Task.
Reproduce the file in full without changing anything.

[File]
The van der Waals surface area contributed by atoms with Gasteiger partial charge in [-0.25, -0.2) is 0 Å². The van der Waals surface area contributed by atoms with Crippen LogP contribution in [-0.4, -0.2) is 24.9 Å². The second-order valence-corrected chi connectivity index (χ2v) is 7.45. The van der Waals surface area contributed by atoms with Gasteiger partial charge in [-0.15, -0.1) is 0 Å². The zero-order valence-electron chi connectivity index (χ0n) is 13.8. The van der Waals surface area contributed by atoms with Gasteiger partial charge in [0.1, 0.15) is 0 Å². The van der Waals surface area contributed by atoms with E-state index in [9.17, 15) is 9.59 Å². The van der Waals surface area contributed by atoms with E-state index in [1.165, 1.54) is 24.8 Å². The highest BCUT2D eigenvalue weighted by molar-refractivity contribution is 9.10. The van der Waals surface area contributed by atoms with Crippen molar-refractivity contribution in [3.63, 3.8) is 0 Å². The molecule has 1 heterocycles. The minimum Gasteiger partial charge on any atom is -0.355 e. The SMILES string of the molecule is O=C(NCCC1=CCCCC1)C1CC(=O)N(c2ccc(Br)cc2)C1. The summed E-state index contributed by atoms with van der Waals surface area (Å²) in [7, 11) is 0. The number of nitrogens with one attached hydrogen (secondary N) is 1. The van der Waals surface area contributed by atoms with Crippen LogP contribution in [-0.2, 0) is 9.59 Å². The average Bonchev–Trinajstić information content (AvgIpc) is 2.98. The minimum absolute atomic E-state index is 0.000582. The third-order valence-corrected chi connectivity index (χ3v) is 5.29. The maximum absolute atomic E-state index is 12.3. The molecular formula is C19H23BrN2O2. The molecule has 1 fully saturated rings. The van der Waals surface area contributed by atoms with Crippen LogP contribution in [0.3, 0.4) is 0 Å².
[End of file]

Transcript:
The van der Waals surface area contributed by atoms with Gasteiger partial charge in [-0.25, -0.2) is 0 Å². The van der Waals surface area contributed by atoms with Crippen LogP contribution in [-0.4, -0.2) is 24.9 Å². The second-order valence-corrected chi connectivity index (χ2v) is 7.45. The van der Waals surface area contributed by atoms with Gasteiger partial charge in [-0.15, -0.1) is 0 Å². The zero-order valence-electron chi connectivity index (χ0n) is 13.8. The van der Waals surface area contributed by atoms with Gasteiger partial charge in [0.1, 0.15) is 0 Å². The van der Waals surface area contributed by atoms with E-state index in [9.17, 15) is 9.59 Å². The van der Waals surface area contributed by atoms with E-state index in [1.165, 1.54) is 24.8 Å². The highest BCUT2D eigenvalue weighted by molar-refractivity contribution is 9.10. The van der Waals surface area contributed by atoms with Crippen molar-refractivity contribution in [3.63, 3.8) is 0 Å². The molecule has 1 heterocycles. The minimum Gasteiger partial charge on any atom is -0.355 e. The SMILES string of the molecule is O=C(NCCC1=CCCCC1)C1CC(=O)N(c2ccc(Br)cc2)C1. The summed E-state index contributed by atoms with van der Waals surface area (Å²) in [7, 11) is 0. The number of nitrogens with one attached hydrogen (secondary N) is 1. The van der Waals surface area contributed by atoms with Crippen LogP contribution in [-0.2, 0) is 9.59 Å². The average Bonchev–Trinajstić information content (AvgIpc) is 2.98. The minimum absolute atomic E-state index is 0.000582. The third-order valence-corrected chi connectivity index (χ3v) is 5.29. The maximum absolute atomic E-state index is 12.3. The molecular formula is C19H23BrN2O2. The molecule has 1 fully saturated rings. The van der Waals surface area contributed by atoms with Crippen LogP contribution in [0.3, 0.4) is 0 Å².